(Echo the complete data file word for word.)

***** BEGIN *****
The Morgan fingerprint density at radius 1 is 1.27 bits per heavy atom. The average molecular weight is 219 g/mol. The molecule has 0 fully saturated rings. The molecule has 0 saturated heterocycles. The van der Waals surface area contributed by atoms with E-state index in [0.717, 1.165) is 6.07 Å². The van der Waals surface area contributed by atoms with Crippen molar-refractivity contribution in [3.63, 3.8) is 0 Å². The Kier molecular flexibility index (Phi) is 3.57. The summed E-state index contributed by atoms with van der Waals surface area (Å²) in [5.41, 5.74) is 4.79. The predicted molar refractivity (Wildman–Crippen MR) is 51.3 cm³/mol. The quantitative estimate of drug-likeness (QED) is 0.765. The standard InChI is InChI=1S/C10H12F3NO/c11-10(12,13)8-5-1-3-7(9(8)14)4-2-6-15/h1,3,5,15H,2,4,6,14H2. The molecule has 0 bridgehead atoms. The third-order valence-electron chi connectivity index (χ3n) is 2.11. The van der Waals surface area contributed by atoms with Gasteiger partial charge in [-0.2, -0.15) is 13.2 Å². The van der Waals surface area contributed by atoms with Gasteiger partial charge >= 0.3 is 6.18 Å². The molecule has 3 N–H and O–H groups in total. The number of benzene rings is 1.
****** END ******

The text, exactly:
The Morgan fingerprint density at radius 1 is 1.27 bits per heavy atom. The average molecular weight is 219 g/mol. The molecule has 0 fully saturated rings. The molecule has 0 saturated heterocycles. The van der Waals surface area contributed by atoms with E-state index in [0.717, 1.165) is 6.07 Å². The van der Waals surface area contributed by atoms with Crippen molar-refractivity contribution in [3.63, 3.8) is 0 Å². The Kier molecular flexibility index (Phi) is 3.57. The summed E-state index contributed by atoms with van der Waals surface area (Å²) in [5.41, 5.74) is 4.79. The predicted molar refractivity (Wildman–Crippen MR) is 51.3 cm³/mol. The quantitative estimate of drug-likeness (QED) is 0.765. The standard InChI is InChI=1S/C10H12F3NO/c11-10(12,13)8-5-1-3-7(9(8)14)4-2-6-15/h1,3,5,15H,2,4,6,14H2. The molecule has 0 bridgehead atoms. The third-order valence-electron chi connectivity index (χ3n) is 2.11. The van der Waals surface area contributed by atoms with Gasteiger partial charge in [-0.2, -0.15) is 13.2 Å². The van der Waals surface area contributed by atoms with Gasteiger partial charge >= 0.3 is 6.18 Å². The molecule has 3 N–H and O–H groups in total. The number of benzene rings is 1.